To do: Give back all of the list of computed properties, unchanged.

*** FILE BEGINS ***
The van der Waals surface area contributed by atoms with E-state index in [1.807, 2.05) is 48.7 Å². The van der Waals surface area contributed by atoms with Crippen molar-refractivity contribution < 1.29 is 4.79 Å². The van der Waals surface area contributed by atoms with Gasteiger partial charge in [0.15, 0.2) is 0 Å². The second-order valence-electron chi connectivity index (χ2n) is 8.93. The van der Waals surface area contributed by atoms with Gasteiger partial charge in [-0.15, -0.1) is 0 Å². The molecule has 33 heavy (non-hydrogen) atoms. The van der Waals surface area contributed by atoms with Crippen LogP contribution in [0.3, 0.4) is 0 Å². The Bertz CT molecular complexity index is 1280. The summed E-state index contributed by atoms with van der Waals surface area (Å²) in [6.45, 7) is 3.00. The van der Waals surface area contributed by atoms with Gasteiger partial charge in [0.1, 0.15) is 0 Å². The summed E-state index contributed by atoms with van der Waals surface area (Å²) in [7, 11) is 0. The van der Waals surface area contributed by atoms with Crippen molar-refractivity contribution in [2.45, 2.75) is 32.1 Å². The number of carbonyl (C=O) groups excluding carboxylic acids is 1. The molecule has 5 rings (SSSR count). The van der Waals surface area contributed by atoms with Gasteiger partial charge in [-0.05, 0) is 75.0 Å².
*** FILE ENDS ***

The van der Waals surface area contributed by atoms with E-state index in [1.807, 2.05) is 48.7 Å². The van der Waals surface area contributed by atoms with Crippen molar-refractivity contribution < 1.29 is 4.79 Å². The van der Waals surface area contributed by atoms with Gasteiger partial charge in [0.15, 0.2) is 0 Å². The second-order valence-electron chi connectivity index (χ2n) is 8.93. The van der Waals surface area contributed by atoms with Gasteiger partial charge in [-0.15, -0.1) is 0 Å². The molecule has 33 heavy (non-hydrogen) atoms. The van der Waals surface area contributed by atoms with Crippen LogP contribution in [0.3, 0.4) is 0 Å². The Bertz CT molecular complexity index is 1280. The summed E-state index contributed by atoms with van der Waals surface area (Å²) in [6.45, 7) is 3.00. The van der Waals surface area contributed by atoms with Gasteiger partial charge in [0.1, 0.15) is 0 Å². The summed E-state index contributed by atoms with van der Waals surface area (Å²) in [7, 11) is 0. The van der Waals surface area contributed by atoms with Crippen molar-refractivity contribution in [2.45, 2.75) is 32.1 Å². The number of carbonyl (C=O) groups excluding carboxylic acids is 1. The molecule has 5 rings (SSSR count). The van der Waals surface area contributed by atoms with Gasteiger partial charge in [-0.05, 0) is 75.0 Å².